The upgrade, confirmed to Reuters by a US official in Washington and a Bangkok-based official from an international organisation with direct knowledge of the rankings, would mark a rare boost for US-Thai relations. Ties between the countries have flat-lined since the 2014 military coup d’etat, which Washington strongly condemned.
The US report is expected to cite improvements in Thailand’s efforts to combat human trafficking, especially in its vital multi-billion dollar seafood industry, the US official said.
The Foreign Ministry says Thailand has worked tirelessly over the past year to improve its human trafficking situation and stands by its efforts even if the country doesn’t budge from its low ranking in the US State Department’s upcoming report.
“Whether or not Thailand is upgraded from Tier 3 in the next report, our country will keep doing its best to wipe out human trafficking activities,” said Songsak Saicheua, director-general of the American and South Pacific Affairs Department, in reference to the Trafficking in Persons report to be released Thursday.
“We will continue moving forward with our anti-human trafficking policy,” he said, adding Thailand has covered all the minimum standards which the TIP office requires.
Mr Songsak said the number of human trafficking cases has increased from 280 in 2014 to 317 in 2015, with more cases being investigated to bring those people involved to justice, with 547 suspects arrested last year, most of whom had connections with government officials, police, military officials, local politicians and influential figures.
“Corrupt officials will not only face disciplinary action, but also life imprisonment, especially when trafficking results in a victim’s death,” he said.
He added that 34 officials have been identified in connection with the trafficking of Rohingya migrants after Thai authorities raided an illegal border camp in Padang Besar in Songkhla’s Sadao district in early 2015.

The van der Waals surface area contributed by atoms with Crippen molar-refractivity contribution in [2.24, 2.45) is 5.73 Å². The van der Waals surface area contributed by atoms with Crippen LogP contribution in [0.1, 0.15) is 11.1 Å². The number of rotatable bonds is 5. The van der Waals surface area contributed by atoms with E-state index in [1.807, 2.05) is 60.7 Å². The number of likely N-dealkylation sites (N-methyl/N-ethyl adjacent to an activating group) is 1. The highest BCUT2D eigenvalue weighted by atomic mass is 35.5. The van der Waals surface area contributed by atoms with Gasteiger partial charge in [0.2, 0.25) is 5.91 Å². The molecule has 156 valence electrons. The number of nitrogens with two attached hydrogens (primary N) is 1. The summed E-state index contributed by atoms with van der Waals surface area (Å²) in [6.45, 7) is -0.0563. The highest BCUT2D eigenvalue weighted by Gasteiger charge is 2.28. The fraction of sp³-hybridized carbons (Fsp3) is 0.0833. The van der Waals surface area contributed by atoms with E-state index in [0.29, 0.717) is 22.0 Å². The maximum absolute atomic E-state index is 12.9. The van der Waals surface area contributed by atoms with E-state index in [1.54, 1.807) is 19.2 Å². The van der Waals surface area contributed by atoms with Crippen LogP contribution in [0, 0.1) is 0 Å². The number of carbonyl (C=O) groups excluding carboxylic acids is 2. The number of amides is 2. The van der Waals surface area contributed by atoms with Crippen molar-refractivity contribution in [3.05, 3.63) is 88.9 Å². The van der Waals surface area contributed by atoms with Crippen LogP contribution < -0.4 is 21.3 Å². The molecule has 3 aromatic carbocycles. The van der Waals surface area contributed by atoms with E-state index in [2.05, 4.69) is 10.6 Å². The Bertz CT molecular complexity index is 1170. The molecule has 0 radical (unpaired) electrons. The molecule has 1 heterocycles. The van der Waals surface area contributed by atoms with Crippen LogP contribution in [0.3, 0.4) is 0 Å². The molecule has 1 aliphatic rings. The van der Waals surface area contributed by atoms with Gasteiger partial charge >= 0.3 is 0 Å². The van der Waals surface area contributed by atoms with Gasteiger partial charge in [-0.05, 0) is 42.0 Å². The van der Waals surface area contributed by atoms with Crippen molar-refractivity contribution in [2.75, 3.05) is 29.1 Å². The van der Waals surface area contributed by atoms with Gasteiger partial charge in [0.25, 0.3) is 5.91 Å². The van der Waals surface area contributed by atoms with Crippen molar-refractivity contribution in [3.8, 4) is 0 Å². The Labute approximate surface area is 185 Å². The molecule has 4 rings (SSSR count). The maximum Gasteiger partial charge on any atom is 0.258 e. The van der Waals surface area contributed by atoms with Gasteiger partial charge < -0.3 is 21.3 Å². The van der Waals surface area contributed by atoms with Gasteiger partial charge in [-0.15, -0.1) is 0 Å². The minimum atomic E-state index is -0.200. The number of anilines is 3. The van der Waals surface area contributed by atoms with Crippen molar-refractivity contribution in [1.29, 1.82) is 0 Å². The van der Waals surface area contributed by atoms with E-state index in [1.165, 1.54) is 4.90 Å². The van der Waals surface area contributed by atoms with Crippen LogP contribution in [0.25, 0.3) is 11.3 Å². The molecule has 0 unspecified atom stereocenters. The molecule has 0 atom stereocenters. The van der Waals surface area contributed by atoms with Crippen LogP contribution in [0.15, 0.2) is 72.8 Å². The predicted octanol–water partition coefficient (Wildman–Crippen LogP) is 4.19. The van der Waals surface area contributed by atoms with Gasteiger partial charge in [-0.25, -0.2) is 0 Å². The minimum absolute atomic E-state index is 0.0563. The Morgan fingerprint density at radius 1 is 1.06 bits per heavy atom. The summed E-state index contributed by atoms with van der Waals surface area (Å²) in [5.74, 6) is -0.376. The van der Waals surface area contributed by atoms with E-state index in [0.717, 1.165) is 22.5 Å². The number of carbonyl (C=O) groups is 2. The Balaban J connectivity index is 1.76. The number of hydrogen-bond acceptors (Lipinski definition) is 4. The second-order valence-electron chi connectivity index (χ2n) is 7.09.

The Anti-Human Trafficking Act 2015 is being amended for the third time to deal with trafficking cases more effectively, he said.
Phil Robertson, deputy director of the Asia Division of Human Rights Watch, was quick to credit the military regime.
He predicted the upgrade and told the Bangkok Post that, “the primary reason will be that Thai leaders finally started to fix faulty legal instruments, like the fishing law, after literally decades of neglect.”
According to Mr Robertson, the regime’s crackdown to this point “have not diminished the systematic and pervasive impunity enjoyed by local police and other officials to abuse migrant workers that we see daily in areas where migrant workers concentrate.
“No one should be fooled that the end is anywhere in sight because the prosecutions we have seen so far reflect just the tip of the iceberg,” said Mr Robertson. “So… leaders in Bangkok should recognise that the international community is not yet convinced of Thailand’s commitment to fully implement anti-trafficking measures, or reduce the vulnerability of migrants to abuse that lies at the heart of Thailand’s trafficking problem.”
The upgrade would put Thailand on the so-called “Tier 2 Watch List” and remove it from the rating for countries with the worst human-trafficking records, known as Tier 3.
In a parallel move, the report will drop Myanmar from watch-list status to Tier 3. Diplomats said the low ranking comes from child soldiers and use of forced labour by the military, and by the country’s attitude towards Rohingya.
Thailand was downgraded to the lowest ranking in June 2014 just weeks after the military seized power.
Thai officials were incensed last year when Malaysia was upgraded from Tier 3 but Thailand was not, and even human rights advocates agreed that Bangkok had made a greater effort to curb human trafficking than Kuala Lumpur.
In this year’s report, the State Department has opted to keep Malaysia at the higher ranking it received last year, according to the US official.
State Department spokesman John Kirby declined to comment on the tier rankings: “We will not comment on the contents of this year’s report until after the report is released,” he said.
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